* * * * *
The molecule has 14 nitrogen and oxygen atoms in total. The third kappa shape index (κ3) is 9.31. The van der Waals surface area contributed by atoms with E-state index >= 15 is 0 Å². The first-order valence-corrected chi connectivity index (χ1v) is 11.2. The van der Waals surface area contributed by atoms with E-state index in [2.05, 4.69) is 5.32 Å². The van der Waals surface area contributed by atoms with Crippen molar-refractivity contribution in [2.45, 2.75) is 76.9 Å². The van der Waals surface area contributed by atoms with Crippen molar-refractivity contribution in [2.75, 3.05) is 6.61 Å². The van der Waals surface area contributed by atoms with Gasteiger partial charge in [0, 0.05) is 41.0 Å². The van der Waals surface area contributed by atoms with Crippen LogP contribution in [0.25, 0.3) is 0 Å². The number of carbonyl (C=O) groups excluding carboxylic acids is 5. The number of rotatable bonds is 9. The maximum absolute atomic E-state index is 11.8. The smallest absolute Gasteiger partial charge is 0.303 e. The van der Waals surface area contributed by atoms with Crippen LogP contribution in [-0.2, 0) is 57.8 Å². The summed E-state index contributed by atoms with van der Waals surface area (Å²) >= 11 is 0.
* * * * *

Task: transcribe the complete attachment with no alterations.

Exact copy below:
The molecule has 14 nitrogen and oxygen atoms in total. The third kappa shape index (κ3) is 9.31. The van der Waals surface area contributed by atoms with E-state index >= 15 is 0 Å². The first-order valence-corrected chi connectivity index (χ1v) is 11.2. The van der Waals surface area contributed by atoms with E-state index in [2.05, 4.69) is 5.32 Å². The van der Waals surface area contributed by atoms with Crippen molar-refractivity contribution in [2.45, 2.75) is 76.9 Å². The van der Waals surface area contributed by atoms with Crippen molar-refractivity contribution in [2.75, 3.05) is 6.61 Å². The van der Waals surface area contributed by atoms with Gasteiger partial charge in [0, 0.05) is 41.0 Å². The van der Waals surface area contributed by atoms with Crippen LogP contribution in [0.25, 0.3) is 0 Å². The number of carbonyl (C=O) groups excluding carboxylic acids is 5. The number of rotatable bonds is 9. The maximum absolute atomic E-state index is 11.8. The smallest absolute Gasteiger partial charge is 0.303 e. The van der Waals surface area contributed by atoms with Crippen LogP contribution in [-0.2, 0) is 57.8 Å². The summed E-state index contributed by atoms with van der Waals surface area (Å²) >= 11 is 0.